troops of soldiers, he was afraid he had advanced too far; and, apprehensive left he should be inclosed in the midst of a multitude so posted, he began to think how he could best make his retreat before he was surrounded by so numerous enemies. But they no sooner saw his intention by the movement of his army, than, leaving their leader as a spectator above, they fell on all sides upon Sela Christos's troops, who, having no longer any safety but in their arms, began to attack the hill that was next them, which they stormed as they would do a cattle. Finding the small resistance that each of these posts made, the governor divided his small army into so many separate bodies, leaving his cavalry in the plain below, who, without fighting, were only employed in slaughtering those his troops had dislodged from their separate posts.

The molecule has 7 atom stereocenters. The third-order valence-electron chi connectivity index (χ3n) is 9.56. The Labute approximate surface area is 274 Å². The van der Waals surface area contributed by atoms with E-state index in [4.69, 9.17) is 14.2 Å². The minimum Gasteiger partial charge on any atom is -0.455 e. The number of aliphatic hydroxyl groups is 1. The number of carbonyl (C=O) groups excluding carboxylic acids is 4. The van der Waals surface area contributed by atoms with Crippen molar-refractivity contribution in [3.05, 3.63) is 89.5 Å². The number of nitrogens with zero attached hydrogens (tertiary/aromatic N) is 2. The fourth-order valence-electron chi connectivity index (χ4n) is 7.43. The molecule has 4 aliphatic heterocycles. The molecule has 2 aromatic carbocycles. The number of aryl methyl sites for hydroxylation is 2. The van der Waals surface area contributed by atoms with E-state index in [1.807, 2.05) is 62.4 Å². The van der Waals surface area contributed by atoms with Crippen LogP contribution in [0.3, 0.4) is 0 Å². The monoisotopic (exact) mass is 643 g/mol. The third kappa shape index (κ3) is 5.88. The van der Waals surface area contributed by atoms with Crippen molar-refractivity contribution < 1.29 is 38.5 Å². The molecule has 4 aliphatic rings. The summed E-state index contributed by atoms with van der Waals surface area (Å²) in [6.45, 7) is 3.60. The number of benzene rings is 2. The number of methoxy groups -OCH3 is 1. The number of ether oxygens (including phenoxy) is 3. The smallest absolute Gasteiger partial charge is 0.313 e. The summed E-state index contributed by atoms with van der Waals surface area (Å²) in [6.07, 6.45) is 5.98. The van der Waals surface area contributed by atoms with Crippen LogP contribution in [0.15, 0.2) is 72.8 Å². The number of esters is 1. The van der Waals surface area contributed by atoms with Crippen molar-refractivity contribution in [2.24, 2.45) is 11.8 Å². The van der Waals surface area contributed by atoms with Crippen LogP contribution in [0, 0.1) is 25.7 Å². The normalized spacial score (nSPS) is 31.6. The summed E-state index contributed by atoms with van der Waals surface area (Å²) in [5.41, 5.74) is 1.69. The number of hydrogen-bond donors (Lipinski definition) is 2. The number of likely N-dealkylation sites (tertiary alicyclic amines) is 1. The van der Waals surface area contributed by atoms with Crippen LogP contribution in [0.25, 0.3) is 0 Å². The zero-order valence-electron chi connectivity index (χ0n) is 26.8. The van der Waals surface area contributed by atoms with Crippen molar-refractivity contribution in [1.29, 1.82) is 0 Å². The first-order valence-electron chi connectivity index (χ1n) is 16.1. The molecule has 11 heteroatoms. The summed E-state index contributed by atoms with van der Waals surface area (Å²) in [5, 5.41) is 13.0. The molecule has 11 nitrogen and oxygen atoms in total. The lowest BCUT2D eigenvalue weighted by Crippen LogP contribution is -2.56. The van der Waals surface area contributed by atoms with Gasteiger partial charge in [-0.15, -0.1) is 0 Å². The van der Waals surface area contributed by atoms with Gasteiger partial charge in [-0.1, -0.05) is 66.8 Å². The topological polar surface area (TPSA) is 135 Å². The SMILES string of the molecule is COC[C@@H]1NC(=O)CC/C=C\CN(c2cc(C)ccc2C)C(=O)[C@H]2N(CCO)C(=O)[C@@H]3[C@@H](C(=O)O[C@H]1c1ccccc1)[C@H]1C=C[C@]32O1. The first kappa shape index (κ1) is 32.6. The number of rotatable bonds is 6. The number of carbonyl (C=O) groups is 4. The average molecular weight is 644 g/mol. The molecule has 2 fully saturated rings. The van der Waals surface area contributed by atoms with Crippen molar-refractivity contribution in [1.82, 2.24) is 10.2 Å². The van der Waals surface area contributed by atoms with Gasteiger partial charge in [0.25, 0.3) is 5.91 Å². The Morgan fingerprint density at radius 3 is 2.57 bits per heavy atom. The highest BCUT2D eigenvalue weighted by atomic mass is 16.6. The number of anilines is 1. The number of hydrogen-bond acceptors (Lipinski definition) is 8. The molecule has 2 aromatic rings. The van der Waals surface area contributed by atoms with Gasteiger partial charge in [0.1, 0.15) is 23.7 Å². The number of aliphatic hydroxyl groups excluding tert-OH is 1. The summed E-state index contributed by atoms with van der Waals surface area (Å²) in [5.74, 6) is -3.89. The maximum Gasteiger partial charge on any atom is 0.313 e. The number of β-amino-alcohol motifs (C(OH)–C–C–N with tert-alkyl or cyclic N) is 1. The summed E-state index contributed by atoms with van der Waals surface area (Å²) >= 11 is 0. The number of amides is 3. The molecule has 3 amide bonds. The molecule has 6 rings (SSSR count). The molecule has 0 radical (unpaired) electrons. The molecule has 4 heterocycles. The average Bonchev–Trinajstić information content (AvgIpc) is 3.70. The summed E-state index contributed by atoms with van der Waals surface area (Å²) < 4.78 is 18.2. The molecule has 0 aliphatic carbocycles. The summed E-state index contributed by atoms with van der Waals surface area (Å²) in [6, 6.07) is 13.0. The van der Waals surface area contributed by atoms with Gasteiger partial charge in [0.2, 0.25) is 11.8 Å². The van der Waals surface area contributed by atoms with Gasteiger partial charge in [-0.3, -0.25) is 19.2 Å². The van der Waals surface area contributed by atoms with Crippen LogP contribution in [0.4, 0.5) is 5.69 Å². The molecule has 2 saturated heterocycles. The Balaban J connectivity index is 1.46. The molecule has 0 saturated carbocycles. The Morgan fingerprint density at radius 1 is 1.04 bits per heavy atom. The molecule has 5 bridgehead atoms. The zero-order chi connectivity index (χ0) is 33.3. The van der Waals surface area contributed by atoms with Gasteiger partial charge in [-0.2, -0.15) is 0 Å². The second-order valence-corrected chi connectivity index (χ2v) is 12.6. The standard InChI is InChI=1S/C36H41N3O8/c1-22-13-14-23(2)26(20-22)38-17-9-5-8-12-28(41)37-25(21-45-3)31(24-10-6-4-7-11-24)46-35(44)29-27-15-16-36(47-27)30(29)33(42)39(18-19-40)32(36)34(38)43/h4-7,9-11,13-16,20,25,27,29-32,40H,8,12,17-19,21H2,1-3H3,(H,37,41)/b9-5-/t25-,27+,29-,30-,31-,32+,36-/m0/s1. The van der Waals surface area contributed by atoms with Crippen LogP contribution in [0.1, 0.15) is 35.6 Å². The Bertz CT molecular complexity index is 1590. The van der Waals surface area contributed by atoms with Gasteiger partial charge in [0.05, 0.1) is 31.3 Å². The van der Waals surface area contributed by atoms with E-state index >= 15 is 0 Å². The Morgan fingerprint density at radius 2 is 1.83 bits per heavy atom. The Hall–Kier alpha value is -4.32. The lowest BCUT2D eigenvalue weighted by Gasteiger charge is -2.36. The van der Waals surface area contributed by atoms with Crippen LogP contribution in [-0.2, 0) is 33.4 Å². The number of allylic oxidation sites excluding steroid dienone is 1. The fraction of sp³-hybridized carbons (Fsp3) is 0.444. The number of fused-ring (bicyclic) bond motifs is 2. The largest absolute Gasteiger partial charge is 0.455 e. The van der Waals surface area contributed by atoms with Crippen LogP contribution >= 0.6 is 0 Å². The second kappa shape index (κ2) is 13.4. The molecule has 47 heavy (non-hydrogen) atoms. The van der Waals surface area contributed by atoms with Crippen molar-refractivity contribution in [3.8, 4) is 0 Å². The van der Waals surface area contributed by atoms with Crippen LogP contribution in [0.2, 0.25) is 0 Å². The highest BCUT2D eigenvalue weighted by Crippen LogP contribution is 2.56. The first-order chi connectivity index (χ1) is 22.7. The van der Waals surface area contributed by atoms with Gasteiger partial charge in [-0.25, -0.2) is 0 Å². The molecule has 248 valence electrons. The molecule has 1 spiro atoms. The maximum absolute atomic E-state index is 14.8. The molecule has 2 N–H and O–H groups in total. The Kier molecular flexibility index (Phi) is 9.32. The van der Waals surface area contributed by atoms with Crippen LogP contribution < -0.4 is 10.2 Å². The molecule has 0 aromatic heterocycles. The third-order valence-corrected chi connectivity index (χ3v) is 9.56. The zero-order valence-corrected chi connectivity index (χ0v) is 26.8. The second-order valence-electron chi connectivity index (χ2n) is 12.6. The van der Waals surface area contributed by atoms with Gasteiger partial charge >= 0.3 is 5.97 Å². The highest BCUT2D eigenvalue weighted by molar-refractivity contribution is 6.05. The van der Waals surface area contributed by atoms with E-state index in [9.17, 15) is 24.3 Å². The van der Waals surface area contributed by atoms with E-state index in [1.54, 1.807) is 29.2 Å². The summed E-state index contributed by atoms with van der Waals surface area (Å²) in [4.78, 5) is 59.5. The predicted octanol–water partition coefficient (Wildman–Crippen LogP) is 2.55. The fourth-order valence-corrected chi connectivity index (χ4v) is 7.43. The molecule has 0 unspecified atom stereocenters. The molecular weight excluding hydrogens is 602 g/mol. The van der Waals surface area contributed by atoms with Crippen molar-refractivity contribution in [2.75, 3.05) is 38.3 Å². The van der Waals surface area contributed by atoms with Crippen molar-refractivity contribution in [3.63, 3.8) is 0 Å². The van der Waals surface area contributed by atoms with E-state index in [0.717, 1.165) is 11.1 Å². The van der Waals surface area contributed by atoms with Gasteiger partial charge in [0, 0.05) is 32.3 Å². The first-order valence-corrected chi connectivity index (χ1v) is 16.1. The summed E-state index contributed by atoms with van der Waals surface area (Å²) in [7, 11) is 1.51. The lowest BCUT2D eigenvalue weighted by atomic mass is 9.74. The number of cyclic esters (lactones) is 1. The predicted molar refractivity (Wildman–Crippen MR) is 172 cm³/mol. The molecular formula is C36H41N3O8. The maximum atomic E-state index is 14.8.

The day after, the impostor assembling his scattered troops, retreated towards the sea into the territory of Hamazen, between the country of the Baharnagash and the mountains of the Habab.
Sela Christos, finding that, while he pursued his victory in these distant parts, the spirit of rebellion increased nearer home, resolved to inform the king his brother of the unpromising state of his affairs in Tigré, and the great necessity there was of his presence there. Nor did Socinios lose a moment after receiving this intelligence from Sela Christos, although it had found him, in one respect, very ill prepared for such an undertaking; for he had sent all his horse from Coga upon an expedition against the Shangalla and Gongas, nations on the north-weft border of this kingdom; so that, when he marched from Wainadega, his ca-